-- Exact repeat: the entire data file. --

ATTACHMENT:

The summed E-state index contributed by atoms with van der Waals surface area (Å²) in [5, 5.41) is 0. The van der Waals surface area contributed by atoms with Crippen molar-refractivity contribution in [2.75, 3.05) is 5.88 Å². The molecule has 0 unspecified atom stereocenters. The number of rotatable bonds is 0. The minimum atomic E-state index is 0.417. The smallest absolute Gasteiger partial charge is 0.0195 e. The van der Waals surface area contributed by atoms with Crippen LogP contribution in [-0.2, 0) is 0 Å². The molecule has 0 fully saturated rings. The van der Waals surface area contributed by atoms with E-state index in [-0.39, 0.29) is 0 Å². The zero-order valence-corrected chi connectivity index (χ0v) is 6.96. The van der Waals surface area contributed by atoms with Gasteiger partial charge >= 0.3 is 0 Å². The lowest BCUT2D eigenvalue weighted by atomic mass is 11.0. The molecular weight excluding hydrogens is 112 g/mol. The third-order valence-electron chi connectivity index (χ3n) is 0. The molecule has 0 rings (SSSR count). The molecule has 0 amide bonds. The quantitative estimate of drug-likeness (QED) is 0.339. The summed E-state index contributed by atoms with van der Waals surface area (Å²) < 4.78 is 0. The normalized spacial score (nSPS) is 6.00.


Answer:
The summed E-state index contributed by atoms with van der Waals surface area (Å²) in [5, 5.41) is 0. The van der Waals surface area contributed by atoms with Crippen molar-refractivity contribution in [2.75, 3.05) is 5.88 Å². The molecule has 0 unspecified atom stereocenters. The number of rotatable bonds is 0. The minimum atomic E-state index is 0.417. The smallest absolute Gasteiger partial charge is 0.0195 e. The van der Waals surface area contributed by atoms with Crippen LogP contribution in [-0.2, 0) is 0 Å². The molecule has 0 fully saturated rings. The van der Waals surface area contributed by atoms with E-state index in [-0.39, 0.29) is 0 Å². The zero-order valence-corrected chi connectivity index (χ0v) is 6.96. The van der Waals surface area contributed by atoms with Gasteiger partial charge >= 0.3 is 0 Å². The lowest BCUT2D eigenvalue weighted by atomic mass is 11.0. The molecular weight excluding hydrogens is 112 g/mol. The third-order valence-electron chi connectivity index (χ3n) is 0. The molecule has 0 rings (SSSR count). The molecule has 0 amide bonds. The quantitative estimate of drug-likeness (QED) is 0.339. The summed E-state index contributed by atoms with van der Waals surface area (Å²) < 4.78 is 0. The normalized spacial score (nSPS) is 6.00.